The posts have been interesting and enlightening so thank you for your time.


                    Comment


                      #11
                      Originally posted by jpkeates View Post
                      I love you and think we should live together, here's a contract to sign which I've had drawn up so you can't steal any of my property while my brother and I commit mortgage fraud.

                      Perfect basis for a relationship.
                      Obviously the mortgage is a problem. If it is decided that letting to youngest son and girlfriend is not on it can be advanced as a good reason why the letting cannot take place.

                      Apart from that there is a stark choice. Risk offence or risk a problem down the line.

                      We do not know the girlfriend and how prickly she is and accordingly the best way of presenting any proposal.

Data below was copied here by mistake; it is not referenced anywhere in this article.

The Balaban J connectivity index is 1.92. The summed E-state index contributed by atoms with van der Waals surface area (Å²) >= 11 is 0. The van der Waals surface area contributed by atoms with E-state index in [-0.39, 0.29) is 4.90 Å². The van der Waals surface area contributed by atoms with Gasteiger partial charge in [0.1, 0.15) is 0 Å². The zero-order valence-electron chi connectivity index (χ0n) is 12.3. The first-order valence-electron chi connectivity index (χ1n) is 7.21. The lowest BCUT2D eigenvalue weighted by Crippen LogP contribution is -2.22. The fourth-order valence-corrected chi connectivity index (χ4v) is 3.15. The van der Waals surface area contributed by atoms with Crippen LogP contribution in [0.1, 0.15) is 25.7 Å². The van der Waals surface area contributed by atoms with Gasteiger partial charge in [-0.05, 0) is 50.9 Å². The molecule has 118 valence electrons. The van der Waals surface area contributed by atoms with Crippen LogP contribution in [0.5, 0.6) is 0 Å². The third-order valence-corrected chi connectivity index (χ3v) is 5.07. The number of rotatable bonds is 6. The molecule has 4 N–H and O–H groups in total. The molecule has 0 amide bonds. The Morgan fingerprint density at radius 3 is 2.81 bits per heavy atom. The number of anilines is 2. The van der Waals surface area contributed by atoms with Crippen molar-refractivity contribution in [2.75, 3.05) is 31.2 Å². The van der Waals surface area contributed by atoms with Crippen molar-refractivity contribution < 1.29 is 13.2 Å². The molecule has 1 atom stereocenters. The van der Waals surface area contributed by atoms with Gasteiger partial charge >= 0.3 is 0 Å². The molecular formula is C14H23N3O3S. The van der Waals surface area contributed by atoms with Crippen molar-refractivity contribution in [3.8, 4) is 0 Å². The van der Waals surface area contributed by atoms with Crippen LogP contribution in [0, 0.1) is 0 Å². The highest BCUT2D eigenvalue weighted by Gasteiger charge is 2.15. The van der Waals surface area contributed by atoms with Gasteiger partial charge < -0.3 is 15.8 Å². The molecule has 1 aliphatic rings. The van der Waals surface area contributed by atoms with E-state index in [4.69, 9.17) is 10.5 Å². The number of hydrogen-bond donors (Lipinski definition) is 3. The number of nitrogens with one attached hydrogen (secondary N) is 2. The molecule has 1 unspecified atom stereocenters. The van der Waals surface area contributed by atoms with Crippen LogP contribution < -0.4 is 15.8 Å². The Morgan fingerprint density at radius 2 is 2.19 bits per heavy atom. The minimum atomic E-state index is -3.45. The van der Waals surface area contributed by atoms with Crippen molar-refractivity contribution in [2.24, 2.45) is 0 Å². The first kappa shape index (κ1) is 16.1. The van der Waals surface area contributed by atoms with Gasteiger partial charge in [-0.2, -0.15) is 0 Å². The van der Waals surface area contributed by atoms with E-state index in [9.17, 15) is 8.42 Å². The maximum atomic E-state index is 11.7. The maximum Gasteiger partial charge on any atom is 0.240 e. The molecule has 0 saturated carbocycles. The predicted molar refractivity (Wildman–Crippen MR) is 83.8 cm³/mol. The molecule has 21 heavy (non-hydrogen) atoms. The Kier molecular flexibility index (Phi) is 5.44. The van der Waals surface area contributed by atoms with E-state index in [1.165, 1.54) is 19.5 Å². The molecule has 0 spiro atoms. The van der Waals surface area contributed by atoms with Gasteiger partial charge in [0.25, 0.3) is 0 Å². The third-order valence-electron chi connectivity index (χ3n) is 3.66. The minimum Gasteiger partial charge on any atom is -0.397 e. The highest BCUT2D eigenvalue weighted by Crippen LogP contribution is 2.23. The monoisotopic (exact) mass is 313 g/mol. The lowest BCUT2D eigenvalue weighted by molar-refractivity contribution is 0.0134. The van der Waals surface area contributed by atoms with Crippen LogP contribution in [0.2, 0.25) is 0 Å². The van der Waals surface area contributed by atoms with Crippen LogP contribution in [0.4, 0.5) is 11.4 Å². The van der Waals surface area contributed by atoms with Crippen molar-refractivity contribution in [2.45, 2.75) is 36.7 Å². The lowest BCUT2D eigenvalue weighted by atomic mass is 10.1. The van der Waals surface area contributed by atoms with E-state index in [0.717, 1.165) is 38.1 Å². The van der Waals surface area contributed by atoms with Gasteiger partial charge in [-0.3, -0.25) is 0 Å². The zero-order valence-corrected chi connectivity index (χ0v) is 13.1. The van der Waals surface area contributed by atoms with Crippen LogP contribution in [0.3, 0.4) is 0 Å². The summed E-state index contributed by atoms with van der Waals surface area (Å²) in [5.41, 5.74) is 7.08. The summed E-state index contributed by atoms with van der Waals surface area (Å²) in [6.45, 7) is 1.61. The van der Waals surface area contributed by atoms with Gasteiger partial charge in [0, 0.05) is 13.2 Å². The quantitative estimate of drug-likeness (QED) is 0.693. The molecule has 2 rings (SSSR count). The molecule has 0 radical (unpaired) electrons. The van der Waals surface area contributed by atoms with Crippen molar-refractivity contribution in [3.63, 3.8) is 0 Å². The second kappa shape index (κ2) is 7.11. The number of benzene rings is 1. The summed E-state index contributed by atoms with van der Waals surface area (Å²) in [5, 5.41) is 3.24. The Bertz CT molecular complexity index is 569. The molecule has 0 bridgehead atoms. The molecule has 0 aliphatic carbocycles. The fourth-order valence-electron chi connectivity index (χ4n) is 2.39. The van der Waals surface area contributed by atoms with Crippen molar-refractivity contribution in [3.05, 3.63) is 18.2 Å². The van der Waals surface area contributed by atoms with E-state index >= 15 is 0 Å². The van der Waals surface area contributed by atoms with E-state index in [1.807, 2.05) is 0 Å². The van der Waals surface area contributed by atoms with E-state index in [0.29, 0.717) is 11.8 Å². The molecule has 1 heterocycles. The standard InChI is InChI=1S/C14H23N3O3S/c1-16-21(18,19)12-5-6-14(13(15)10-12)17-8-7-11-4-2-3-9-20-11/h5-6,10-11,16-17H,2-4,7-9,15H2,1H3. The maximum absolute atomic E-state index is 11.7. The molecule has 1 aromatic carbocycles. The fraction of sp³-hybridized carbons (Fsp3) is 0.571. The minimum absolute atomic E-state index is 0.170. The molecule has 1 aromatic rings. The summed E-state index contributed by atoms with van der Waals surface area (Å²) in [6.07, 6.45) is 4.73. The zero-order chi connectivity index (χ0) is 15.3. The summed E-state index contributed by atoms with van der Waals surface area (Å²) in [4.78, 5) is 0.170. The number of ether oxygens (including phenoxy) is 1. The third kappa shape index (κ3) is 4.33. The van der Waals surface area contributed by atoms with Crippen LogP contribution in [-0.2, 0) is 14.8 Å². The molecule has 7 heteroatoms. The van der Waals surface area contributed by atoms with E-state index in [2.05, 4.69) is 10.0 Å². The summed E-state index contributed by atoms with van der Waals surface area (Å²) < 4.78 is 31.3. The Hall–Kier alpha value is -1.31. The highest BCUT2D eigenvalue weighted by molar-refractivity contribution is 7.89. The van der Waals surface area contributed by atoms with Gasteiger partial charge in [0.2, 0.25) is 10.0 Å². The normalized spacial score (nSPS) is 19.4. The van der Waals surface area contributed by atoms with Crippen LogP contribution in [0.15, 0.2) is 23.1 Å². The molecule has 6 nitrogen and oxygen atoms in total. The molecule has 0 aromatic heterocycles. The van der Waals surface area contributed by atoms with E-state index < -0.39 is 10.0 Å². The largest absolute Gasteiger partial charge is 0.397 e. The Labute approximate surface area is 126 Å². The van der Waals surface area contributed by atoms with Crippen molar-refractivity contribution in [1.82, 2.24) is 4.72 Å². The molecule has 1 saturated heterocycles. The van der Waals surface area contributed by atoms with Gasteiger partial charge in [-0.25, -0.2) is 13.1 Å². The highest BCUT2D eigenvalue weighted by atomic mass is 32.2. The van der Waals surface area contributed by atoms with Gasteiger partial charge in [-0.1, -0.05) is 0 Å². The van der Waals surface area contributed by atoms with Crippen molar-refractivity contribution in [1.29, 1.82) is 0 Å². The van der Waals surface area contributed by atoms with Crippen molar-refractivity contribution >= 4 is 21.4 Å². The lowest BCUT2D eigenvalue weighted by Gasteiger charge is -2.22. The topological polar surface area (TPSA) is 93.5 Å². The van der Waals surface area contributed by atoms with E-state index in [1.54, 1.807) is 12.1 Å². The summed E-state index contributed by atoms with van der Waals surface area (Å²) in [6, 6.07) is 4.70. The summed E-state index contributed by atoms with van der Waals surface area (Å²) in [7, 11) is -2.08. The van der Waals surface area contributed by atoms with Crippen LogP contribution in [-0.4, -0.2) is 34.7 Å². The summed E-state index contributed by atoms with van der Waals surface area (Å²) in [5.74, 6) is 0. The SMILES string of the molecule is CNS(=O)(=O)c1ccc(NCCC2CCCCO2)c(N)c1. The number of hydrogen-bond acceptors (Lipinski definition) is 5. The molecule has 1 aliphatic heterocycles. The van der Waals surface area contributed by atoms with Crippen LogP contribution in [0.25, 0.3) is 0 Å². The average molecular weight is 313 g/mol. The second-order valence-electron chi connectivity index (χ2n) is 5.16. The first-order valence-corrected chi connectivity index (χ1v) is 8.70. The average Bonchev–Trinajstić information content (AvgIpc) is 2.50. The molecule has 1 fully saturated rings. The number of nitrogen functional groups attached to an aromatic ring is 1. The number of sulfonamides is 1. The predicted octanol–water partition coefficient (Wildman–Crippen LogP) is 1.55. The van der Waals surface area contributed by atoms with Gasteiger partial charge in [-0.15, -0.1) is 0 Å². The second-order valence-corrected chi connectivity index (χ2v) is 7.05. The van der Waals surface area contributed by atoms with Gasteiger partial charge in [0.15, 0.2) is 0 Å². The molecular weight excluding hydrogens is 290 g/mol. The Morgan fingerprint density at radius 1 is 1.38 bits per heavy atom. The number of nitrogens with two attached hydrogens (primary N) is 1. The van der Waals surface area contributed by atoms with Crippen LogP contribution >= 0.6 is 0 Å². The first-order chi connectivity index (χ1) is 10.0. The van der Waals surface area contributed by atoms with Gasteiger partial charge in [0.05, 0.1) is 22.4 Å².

Comment


                        #12
                        Originally posted by mulberry49 View Post
                        if you read the Daily Mail.
                        Only after making a sign against the evil eye.

                        Comment


                          #13
                          Originally posted by mulberry49 View Post
                          Thank you again for your responses.
                          " I love you and think we should live together, here's a contract to sign which I've had drawn up so you can't steal any of my property while my brother and I commit mortgage fraud."